Thats interesting and the bolt is cheap. But the eyelet will still flop around and you still got to get the wire out from the top plastic cover, which will no longer click flush in place. I don't see how you can get that cover back in place with the wire that needs to snake out. I don't know why the plastic cover exists anyway other than to keep water out of the bolt, the positive bolt. Why did Porsche put that cover there?

If you are going to unscrew the positive and negative bolts, put the eyelets on them, and screw them back in, they still won't be flush and will flop around. Then you got fish the lead out under the plastic cover, maybe near the wipers so the hood will close. I doubt you want to snake them out on the body. That would be unsightly.

I think those leads flopping around on the bolts could easily lead to disconnects on the CTEK while charging. Let us know how it works out.
Right now using the leads are my back up plan in case I don't feel confident that the 12v outlets will resume taking a charge after a prolonged power outage. Outages are not all that uncommon where we live.

The top of the positive jump post takes a 1/4' machine bolt. I pretty sure from looking down inside the post that the bottom is screwed down on a stud of the same size. I'm guessing that the negative post is screwed down on a bolt or stud of the same size. The inside diameter of the rings at the ends of the CTECK leads are about 7/16" but I think the outside diameter of the posts are large enough to tighten down on the full width of the ring. If not, a washer could be used. Another option would be to replace the ring leads with marine grade crimp rings of a different size.
 

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I use CTEK MUS 4.3 & it works great in the rear seat 12V socket. I do turn key on & then off b4 connecting it. I think the CETEK MSX 5.0. is the replacement for the MUS 4.3. If I were to be buying a CTEK now I think I'd get the 7002 so I could use it to supply power when changing out a car battery. The MUS 4.3 & probably the 5.0 cannot supply power with battery disconnected.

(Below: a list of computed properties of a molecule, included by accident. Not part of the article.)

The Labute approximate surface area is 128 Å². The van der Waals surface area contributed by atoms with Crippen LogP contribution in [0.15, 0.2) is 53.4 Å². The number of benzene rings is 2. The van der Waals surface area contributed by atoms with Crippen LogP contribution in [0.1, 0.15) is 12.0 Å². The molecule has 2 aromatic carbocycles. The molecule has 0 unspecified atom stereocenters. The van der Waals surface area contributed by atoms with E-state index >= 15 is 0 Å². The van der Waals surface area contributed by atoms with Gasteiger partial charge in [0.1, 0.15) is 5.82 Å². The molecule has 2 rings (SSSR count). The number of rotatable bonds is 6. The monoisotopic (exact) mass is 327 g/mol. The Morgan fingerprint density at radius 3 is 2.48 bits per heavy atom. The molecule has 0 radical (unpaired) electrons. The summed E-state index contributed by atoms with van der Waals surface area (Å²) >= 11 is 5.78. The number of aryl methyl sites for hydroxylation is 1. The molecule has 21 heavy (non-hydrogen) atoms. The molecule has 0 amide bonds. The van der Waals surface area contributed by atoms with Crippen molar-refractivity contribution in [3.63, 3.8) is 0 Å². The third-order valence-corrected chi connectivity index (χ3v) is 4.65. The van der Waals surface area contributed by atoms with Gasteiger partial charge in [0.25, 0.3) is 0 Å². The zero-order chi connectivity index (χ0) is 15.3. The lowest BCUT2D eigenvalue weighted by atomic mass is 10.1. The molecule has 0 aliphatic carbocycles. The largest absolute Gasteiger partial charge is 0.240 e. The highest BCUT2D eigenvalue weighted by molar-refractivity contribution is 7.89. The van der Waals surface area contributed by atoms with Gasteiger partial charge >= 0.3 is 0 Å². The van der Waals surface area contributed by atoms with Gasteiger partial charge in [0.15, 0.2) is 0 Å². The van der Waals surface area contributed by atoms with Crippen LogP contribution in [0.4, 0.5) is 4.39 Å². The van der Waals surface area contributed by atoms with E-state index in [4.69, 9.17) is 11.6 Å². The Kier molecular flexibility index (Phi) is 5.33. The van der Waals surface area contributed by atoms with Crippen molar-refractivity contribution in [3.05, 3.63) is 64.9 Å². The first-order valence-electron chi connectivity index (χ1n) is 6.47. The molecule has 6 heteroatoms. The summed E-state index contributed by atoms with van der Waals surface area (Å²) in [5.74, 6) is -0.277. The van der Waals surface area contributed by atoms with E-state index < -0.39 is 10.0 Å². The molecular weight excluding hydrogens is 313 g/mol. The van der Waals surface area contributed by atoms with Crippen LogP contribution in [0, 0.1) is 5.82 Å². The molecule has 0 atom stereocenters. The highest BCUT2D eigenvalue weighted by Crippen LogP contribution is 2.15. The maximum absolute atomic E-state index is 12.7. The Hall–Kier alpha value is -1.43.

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The top of the positive jump post takes a 1/4' machine bolt.
It's a metric M8 thread* (8mm) - hopefully I have some dome headed M8 bolts (12mm long) arriving today and will take some photos once I've had a play.

(* I suppose it could be a different thread in the US)

The inside diameter of the rings at the ends of the CTECK leads are about 7/16"
CTEK sell a number of 'direct connector adaptor' leads with different ring sizes: 6.3mm, 8mm and 10mm. I think the 6.3mm (1/4 inch) ones come with the charger as standard, but I have just purchased an 8mm set so that the ring will fit over the M8 bolt that I intend to insert into the +ve terminal.

I'm guessing that the negative post is screwed down on a bolt or stud of the same size.
It's smaller - an M6 (6mm) thread I think. Hence my CTEK 8mm ring will have a little 'play' until tightened fully on the -ve terminal.

Apologies for the metric units - that's how we're supposed to think over here! ?
 

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Apologies for the metric units - that's how we're supposed to think over here! ?
No problem. That helps. I normally go through my bin of machine bolts till I find one that (hopefully) fits. Not very scientific.
 

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Guy88 is correct-- the positive post's thread is an M8 x 1.25-- very common. The negative post I believe is an M6 x 1.0- will confirm.

I simply ran 14 gauge (15 Amp) stranded wire which I had crimped on ring connectors from the posts and spliced/soldered in the common two-pin charger pigtail with a 7.5 amp fuse, which I slipped through a space under the left turn signal.

Tidied up with cable cover and zip ties.